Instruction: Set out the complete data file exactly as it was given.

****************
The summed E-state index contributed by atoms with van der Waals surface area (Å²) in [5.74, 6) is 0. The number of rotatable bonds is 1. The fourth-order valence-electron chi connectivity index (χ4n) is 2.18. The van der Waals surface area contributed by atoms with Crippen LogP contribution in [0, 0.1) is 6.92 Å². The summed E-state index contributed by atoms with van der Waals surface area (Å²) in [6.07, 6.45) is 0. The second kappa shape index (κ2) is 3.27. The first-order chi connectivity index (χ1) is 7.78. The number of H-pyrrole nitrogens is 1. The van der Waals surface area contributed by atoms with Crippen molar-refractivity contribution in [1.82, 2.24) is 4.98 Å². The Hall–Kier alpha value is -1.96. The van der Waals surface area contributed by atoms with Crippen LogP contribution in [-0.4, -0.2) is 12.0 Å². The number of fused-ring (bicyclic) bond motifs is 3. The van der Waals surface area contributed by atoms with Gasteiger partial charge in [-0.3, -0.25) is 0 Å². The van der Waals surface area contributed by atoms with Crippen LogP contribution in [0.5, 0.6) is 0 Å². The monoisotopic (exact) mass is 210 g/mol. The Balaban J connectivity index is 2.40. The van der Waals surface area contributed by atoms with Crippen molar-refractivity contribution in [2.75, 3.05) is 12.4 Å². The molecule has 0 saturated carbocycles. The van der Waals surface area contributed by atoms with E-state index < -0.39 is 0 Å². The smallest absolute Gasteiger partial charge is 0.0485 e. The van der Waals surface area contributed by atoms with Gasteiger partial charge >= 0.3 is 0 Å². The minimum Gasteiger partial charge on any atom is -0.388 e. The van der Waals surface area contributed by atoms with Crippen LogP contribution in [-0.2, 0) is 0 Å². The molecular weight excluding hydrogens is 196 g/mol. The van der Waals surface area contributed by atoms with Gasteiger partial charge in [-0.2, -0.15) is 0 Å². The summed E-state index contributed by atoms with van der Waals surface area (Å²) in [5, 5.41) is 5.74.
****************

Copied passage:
The summed E-state index contributed by atoms with van der Waals surface area (Å²) in [5.74, 6) is 0. The number of rotatable bonds is 1. The fourth-order valence-electron chi connectivity index (χ4n) is 2.18. The van der Waals surface area contributed by atoms with Crippen LogP contribution in [0, 0.1) is 6.92 Å². The summed E-state index contributed by atoms with van der Waals surface area (Å²) in [6.07, 6.45) is 0. The second kappa shape index (κ2) is 3.27. The first-order chi connectivity index (χ1) is 7.78. The number of H-pyrrole nitrogens is 1. The van der Waals surface area contributed by atoms with Crippen molar-refractivity contribution in [1.82, 2.24) is 4.98 Å². The Hall–Kier alpha value is -1.96. The van der Waals surface area contributed by atoms with Crippen LogP contribution in [-0.4, -0.2) is 12.0 Å². The number of fused-ring (bicyclic) bond motifs is 3. The van der Waals surface area contributed by atoms with Gasteiger partial charge in [-0.3, -0.25) is 0 Å². The van der Waals surface area contributed by atoms with Crippen LogP contribution in [0.5, 0.6) is 0 Å². The monoisotopic (exact) mass is 210 g/mol. The Balaban J connectivity index is 2.40. The van der Waals surface area contributed by atoms with Crippen molar-refractivity contribution in [2.75, 3.05) is 12.4 Å². The molecule has 0 saturated carbocycles. The van der Waals surface area contributed by atoms with E-state index < -0.39 is 0 Å². The smallest absolute Gasteiger partial charge is 0.0485 e. The van der Waals surface area contributed by atoms with Gasteiger partial charge >= 0.3 is 0 Å². The minimum Gasteiger partial charge on any atom is -0.388 e. The van der Waals surface area contributed by atoms with Crippen LogP contribution in [-0.2, 0) is 0 Å². The molecular weight excluding hydrogens is 196 g/mol. The van der Waals surface area contributed by atoms with Gasteiger partial charge in [-0.2, -0.15) is 0 Å². The summed E-state index contributed by atoms with van der Waals surface area (Å²) in [5, 5.41) is 5.74.